The rule does not apply to wipes contaminated with listed hazardous waste other than solvents or that exhibit the characteristic of toxicity, corrosivity, or reactivity due to contaminants other than solvents. Wipes that exhibit the toxicity characteristic because they are contaminated with RCRA metals, for example, are not excluded. Also, disposable wipes that are contaminated due to trichloroethylene are not eligible for the hazardous waste exclusion. For reusable wipes, however, the solid waste exclusion includes wipes contaminated with trichloroethylene. The reason for the distinction is that EPA’s risk analysis shows that wipes contaminated with trichloroethylene may pose a significant risk to human health and the environment when disposed in a lined landfill.
EPA’s final rule takes effect January 31, 2014; however, because the conditional exclusions are not Hazardous and Solid Waste Amendments regulations, they are not immediately effective in states with RCRA authorization like West Virginia. These states must adopt the rule. Further, because the rule contains requirements and conditions that are less stringent than those required under the base RCRA hazardous waste program, states are not required to adopt the conditional exclusions, unless a state is implementing a program for industrial wipes that is less stringent than the federal requirements in the final rule.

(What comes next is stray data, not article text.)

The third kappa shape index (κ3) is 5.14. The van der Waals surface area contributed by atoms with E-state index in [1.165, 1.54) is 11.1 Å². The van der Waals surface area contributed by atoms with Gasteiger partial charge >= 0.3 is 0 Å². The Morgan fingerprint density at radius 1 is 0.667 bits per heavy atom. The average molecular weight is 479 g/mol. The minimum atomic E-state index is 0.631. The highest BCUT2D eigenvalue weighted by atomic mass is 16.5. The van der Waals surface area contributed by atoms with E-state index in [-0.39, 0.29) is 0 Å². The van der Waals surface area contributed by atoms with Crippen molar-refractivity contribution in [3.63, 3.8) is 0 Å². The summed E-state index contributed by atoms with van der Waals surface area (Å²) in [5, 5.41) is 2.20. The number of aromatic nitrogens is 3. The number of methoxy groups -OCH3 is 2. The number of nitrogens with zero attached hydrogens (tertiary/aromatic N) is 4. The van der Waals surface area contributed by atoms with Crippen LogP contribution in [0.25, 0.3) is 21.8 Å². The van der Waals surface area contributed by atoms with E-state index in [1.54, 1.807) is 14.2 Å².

West Virginia has an industrial wipes guidance document, Guidance for Commercial Generators of Shop Towels and Shop Wipes, which follows EPA’s 2003 proposed solvent-contaminated wipes rule. 68 Fed. Reg. 65,586 (November 20, 2003). While EPA finalized the conditional exclusions largely as proposed in 2003, EPA made some changes, making the West Virginia guidance both more and less stringent than the final, federal conditional exclusions, depending upon the provision at issue. For example, West Virginia’s guidance does not include any accumulation time limit or record-keeping requirements. West Virginia’s guidance also allows solvent-contaminated wipes to be managed in covered containers as opposed to closed containers. To determine whether solvent-contaminated wipes contain “no free liquids,” the West Virginia guidance uses a “one drop” standard, whereas EPA’s final rule uses the Paint Filter Liquids Test (Method 9095B). Further, West Virginia’s guidance provides that wipes contaminated with 11 different solvents are ineligible for the exclusions, whereas EPA’s final rule expands the list of solvent-contaminated wipes so that only one solvent, trichloroethylene, is ineligible for the hazardous waste exclusion.
This article was authored by Gale Lea Rubrecht, Jackson Kelly PLLC. For more information on the author, see here.